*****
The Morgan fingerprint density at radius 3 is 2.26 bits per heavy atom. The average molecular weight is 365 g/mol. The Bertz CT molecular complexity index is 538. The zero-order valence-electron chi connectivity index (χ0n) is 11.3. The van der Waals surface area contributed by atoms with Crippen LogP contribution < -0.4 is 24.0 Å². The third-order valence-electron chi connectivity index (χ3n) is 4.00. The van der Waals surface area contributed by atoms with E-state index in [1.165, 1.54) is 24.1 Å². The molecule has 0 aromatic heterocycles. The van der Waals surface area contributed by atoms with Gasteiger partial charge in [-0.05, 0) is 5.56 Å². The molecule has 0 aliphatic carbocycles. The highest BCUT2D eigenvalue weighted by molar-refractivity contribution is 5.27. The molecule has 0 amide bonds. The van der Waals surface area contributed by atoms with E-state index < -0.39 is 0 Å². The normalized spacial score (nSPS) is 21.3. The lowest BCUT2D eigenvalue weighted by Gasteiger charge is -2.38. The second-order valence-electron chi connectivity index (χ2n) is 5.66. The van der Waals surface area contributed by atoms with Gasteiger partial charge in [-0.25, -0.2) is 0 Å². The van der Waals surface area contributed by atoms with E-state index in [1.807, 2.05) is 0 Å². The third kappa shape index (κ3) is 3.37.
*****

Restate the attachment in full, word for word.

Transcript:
The Morgan fingerprint density at radius 3 is 2.26 bits per heavy atom. The average molecular weight is 365 g/mol. The Bertz CT molecular complexity index is 538. The zero-order valence-electron chi connectivity index (χ0n) is 11.3. The van der Waals surface area contributed by atoms with Crippen LogP contribution < -0.4 is 24.0 Å². The third-order valence-electron chi connectivity index (χ3n) is 4.00. The van der Waals surface area contributed by atoms with E-state index in [1.165, 1.54) is 24.1 Å². The molecule has 0 aromatic heterocycles. The van der Waals surface area contributed by atoms with Gasteiger partial charge in [-0.05, 0) is 5.56 Å². The molecule has 0 aliphatic carbocycles. The highest BCUT2D eigenvalue weighted by molar-refractivity contribution is 5.27. The molecule has 0 amide bonds. The van der Waals surface area contributed by atoms with E-state index < -0.39 is 0 Å². The normalized spacial score (nSPS) is 21.3. The lowest BCUT2D eigenvalue weighted by Gasteiger charge is -2.38. The second-order valence-electron chi connectivity index (χ2n) is 5.66. The van der Waals surface area contributed by atoms with Gasteiger partial charge in [-0.25, -0.2) is 0 Å². The van der Waals surface area contributed by atoms with E-state index in [1.807, 2.05) is 0 Å². The third kappa shape index (κ3) is 3.37.